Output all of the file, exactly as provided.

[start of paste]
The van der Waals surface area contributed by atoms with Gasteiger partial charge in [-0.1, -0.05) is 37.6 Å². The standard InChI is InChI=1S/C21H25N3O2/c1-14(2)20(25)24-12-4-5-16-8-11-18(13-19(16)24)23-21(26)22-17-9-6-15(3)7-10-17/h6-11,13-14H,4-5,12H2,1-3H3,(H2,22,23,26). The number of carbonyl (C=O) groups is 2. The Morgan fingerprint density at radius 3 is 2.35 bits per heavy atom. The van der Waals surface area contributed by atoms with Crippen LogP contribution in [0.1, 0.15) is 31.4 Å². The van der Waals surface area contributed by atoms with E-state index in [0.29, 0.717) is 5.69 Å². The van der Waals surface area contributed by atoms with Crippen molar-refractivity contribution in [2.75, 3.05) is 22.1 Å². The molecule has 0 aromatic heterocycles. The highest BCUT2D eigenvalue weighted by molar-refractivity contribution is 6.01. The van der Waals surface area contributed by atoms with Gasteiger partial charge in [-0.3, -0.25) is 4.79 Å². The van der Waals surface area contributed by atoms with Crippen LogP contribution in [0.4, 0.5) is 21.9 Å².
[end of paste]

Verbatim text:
The van der Waals surface area contributed by atoms with Gasteiger partial charge in [-0.1, -0.05) is 37.6 Å². The standard InChI is InChI=1S/C21H25N3O2/c1-14(2)20(25)24-12-4-5-16-8-11-18(13-19(16)24)23-21(26)22-17-9-6-15(3)7-10-17/h6-11,13-14H,4-5,12H2,1-3H3,(H2,22,23,26). The number of carbonyl (C=O) groups is 2. The Morgan fingerprint density at radius 3 is 2.35 bits per heavy atom. The van der Waals surface area contributed by atoms with Crippen LogP contribution in [0.1, 0.15) is 31.4 Å². The van der Waals surface area contributed by atoms with E-state index in [0.29, 0.717) is 5.69 Å². The van der Waals surface area contributed by atoms with Crippen molar-refractivity contribution in [2.75, 3.05) is 22.1 Å². The molecule has 0 aromatic heterocycles. The highest BCUT2D eigenvalue weighted by molar-refractivity contribution is 6.01. The van der Waals surface area contributed by atoms with Gasteiger partial charge in [-0.3, -0.25) is 4.79 Å². The van der Waals surface area contributed by atoms with Crippen LogP contribution in [0.4, 0.5) is 21.9 Å².